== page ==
Are Heirs Responsible for Their Loved-One’s Debts?
When you’re faced with the task of being the executor of a loved one’s estate, you’ll likely be forced to grapple with several issues and questions you’re unprepared for. Specifically, many executors want to know what happens to the debts of someone when they pass away and whether they’ll be responsible for paying them. This is a complex question to address, and any time you’re administering the estate of someone else, you should consult with a probate attorney to ensure you’re doing everything correctly.
If you’d like help with this or any aspect of estate or probate administration and are in the Dayton, Ohio, area, including Warren, Greene County, Clark County, Miamisburg, Butler County, and Preble County, give us a call at StachlerHarmon Attorneys at Law.
Do Debts Go Away After Passing Away?
None of us know exactly when our time will come, and we may not be able to tie up all the loose ends we’d like before we pass. Because of this, it’s often the case that people will die without having paid off all their debts, and these must be dealt with. Debts do not automatically disappear when someone passes away, but they are treated differently than if they were still alive. Essentially, the deceased’s assets and debts will both pass into their estate and have to be dealt with during the legal process of probate. However, since each person’s estate is different, the exact way the debts are addressed will vary.
In most cases, an individual will name an executor in their will who is then responsible for estate administration. If there is no one assigned to this role, a judge can appoint an administrator, and this is typically a surviving spouse or family member. Regardless, their responsibilities will be the same:
First, the administrator will file a petition with the county the individual died in to begin probate.
Then, you must notify all interested parties that the estate is now in probate, including all creditors and named beneficiaries. This is often done through a public notice and should give enough time for a party to submit a claim on the estate.
Now, you must locate, inventory, and appraise (if necessary) before any asset distribution can be made. It’s essential to determine the real value of the estate as a whole so that any legitimate creditors can be paid.
The estate executor must then pay any past-due taxes and debt that the deceased left behind using the money in the estate.
Only after taxes and debts have been paid can the executor then distribute the remaining assets to the beneficiaries.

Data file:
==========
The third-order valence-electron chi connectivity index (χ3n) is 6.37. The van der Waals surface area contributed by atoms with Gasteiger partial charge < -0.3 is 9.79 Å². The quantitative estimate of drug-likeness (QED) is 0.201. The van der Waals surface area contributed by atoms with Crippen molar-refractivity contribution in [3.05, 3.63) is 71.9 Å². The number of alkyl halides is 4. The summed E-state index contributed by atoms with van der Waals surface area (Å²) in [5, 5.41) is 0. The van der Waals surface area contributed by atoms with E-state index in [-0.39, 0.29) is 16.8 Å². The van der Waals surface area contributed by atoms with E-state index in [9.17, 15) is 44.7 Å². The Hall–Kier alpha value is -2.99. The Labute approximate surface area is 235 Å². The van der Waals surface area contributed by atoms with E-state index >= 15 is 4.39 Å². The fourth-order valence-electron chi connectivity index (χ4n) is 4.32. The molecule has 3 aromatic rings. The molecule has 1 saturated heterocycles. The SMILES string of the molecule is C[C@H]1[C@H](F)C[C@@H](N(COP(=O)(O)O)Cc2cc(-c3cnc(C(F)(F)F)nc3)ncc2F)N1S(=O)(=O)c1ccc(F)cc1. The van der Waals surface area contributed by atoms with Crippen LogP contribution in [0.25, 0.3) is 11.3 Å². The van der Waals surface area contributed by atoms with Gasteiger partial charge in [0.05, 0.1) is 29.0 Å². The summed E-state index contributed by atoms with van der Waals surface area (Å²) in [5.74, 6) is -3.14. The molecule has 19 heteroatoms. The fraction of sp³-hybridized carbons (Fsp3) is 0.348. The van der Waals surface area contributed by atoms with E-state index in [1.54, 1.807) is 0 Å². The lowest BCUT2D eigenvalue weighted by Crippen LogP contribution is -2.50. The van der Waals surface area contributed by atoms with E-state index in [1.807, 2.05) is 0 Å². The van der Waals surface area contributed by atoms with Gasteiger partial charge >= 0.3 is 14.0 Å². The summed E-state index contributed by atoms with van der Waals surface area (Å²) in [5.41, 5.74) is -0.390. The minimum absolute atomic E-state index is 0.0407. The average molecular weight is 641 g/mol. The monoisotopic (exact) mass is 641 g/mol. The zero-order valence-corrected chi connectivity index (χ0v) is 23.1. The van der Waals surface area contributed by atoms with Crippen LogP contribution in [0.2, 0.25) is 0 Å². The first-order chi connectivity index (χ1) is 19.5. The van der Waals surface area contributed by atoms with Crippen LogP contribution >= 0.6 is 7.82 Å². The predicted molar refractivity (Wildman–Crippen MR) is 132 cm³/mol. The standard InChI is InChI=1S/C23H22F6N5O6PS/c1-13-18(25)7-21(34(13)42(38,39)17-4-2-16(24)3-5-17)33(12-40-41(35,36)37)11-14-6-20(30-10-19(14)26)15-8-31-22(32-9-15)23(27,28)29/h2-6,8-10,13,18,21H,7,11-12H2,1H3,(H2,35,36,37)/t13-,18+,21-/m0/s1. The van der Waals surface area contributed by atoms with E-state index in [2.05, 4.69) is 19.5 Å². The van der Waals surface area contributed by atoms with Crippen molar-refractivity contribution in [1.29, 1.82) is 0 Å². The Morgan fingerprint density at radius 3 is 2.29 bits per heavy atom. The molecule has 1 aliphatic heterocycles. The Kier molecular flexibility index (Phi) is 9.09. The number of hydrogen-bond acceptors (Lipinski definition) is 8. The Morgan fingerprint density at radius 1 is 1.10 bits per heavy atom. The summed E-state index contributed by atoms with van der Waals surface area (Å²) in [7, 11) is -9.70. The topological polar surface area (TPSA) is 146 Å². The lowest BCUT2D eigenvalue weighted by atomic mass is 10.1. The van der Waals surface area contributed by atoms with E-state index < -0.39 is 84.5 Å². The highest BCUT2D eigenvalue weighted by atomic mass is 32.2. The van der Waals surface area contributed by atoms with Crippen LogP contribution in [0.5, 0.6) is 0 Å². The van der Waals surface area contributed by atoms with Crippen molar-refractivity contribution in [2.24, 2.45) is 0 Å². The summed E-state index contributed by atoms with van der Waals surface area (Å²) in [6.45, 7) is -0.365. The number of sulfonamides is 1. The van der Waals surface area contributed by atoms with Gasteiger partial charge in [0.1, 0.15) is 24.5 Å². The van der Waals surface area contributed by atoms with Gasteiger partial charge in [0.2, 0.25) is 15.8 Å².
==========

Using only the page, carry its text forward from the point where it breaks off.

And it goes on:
It’s not uncommon for this entire process to take months to complete, and in some cases, it can take over a year. You may be required to give potential creditors up to six months to respond to your notice before you’re able to move on with the estate administration.
Because you’ll also be dealing with the emotional pain and grief that comes with losing a close family member, many estate executors find it helpful to work with an attorney, or at the very least, locate a reputable attorney to consult with periodically about the probate process.
Who Is Responsible for a Deceased Relative’s Debts?
Paying off debts and taxes from a deceased family member is not the personal responsibility of the executor or the surviving family members. Instead, these debts should be paid using the funds in the estate itself. In general, no one else can be held legally accountable for the debts of another person unless they co-own assets with someone else, are a cosigner for someone else, or are the surviving spouse and are required to by community property laws. If the deceased’s estate is not large enough to pay all debts, then they will typically go unpaid.
What to Do if a Debt Collector Harasses the Relative of the Deceased Debtor
Debt collectors are allowed to make calls to collect on past-due debt, and this is true of debt for deceased individuals as well, but there are limits on what they can do. They are able to contact a surviving spouse or child once to determine who the personal representative or estate administrator is, and you are permitted to give them this information. In most cases, they are prohibited from contacting you after this unless you agree to it. They are also not allowed to pressure you or make you believe you are responsible for paying the debt. If this does happen, you should contact your attorney right away to take steps to make this stop.
Protect Your Rights After Your Loved One’s Passing
If you're in the Dayton, Ohio, area and want to learn more about your role as an estate administrator as it applies to a loved one’s debt, reach out to us at StachlerHarmon Attorneys at Law.